Ancient Anatolian kingdom / From Wikipedia, the free encyclopedia
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Lydia (Lydian: 𐤮𐤱𐤠𐤭𐤣𐤠, Śfarda; Aramaic: Lydia; Greek: Λυδία, Lȳdíā; Turkish: Lidya) was an Iron Age kingdom of western Asia Minor located generally east of ancient Ionia in the modern western Turkish provinces of Uşak, Manisa and inland Izmir. The ethnic group inhabiting this kingdom are known as the Lydians, and their language, known as Lydian, was a member of the Anatolian branch of the Indo-European language family. The capital of Lydia was Sardis.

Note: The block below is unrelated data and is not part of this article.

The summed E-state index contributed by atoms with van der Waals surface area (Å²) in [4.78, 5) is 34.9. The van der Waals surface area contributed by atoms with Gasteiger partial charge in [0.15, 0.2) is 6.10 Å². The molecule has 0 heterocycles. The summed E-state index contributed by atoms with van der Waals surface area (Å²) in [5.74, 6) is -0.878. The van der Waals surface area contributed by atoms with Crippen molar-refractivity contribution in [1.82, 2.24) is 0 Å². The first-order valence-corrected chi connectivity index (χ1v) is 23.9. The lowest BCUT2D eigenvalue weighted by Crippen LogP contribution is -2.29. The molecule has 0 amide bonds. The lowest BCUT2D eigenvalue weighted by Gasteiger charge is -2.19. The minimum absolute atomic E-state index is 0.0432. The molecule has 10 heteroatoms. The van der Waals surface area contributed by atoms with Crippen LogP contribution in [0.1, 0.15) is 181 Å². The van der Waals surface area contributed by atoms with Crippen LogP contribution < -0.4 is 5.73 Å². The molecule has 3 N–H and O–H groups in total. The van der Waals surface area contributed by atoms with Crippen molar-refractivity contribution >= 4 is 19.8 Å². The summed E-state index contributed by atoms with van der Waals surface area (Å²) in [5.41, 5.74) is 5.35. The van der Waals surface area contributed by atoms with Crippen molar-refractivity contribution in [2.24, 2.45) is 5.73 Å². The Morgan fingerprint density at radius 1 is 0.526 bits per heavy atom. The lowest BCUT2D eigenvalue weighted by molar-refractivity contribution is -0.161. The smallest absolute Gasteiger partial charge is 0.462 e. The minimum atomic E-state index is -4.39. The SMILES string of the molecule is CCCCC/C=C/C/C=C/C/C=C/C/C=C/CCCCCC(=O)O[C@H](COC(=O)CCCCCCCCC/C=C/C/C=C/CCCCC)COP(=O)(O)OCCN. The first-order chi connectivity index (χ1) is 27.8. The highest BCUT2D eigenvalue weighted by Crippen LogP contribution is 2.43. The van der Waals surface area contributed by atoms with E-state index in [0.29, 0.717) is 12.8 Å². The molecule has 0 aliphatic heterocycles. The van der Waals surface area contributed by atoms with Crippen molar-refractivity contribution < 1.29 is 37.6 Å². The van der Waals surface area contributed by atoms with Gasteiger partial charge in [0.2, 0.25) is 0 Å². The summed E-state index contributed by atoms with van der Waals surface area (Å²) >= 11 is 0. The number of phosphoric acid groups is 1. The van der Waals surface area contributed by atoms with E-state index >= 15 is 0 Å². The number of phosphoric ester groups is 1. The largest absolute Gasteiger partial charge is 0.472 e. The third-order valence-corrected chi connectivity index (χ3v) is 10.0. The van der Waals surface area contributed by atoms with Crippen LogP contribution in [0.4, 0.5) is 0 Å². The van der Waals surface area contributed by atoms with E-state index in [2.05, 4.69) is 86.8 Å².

|Ancient region of Anatolia|
|Location||Western Anatolia, Salihli, Manisa, Turkey|
|State existed||1200–546 BC|
(modern-day Sart, Manisa, Turkey)
|Notable rulers||Gyges, Croesus|
|Roman province||Asia, Lydia|
The Kingdom of Lydia existed from about 1200 BC to 546 BC. At its greatest extent, during the 7th century BC, it covered all of western Anatolia. In 546 BC, it became a province of the Achaemenid Persian Empire, known as the satrapy of Lydia or Sparda in Old Persian. In 133 BC, it became part of the Roman province of Asia.
Lydian coins, made of silver, are among the oldest in existence, dated to around the 7th century BC.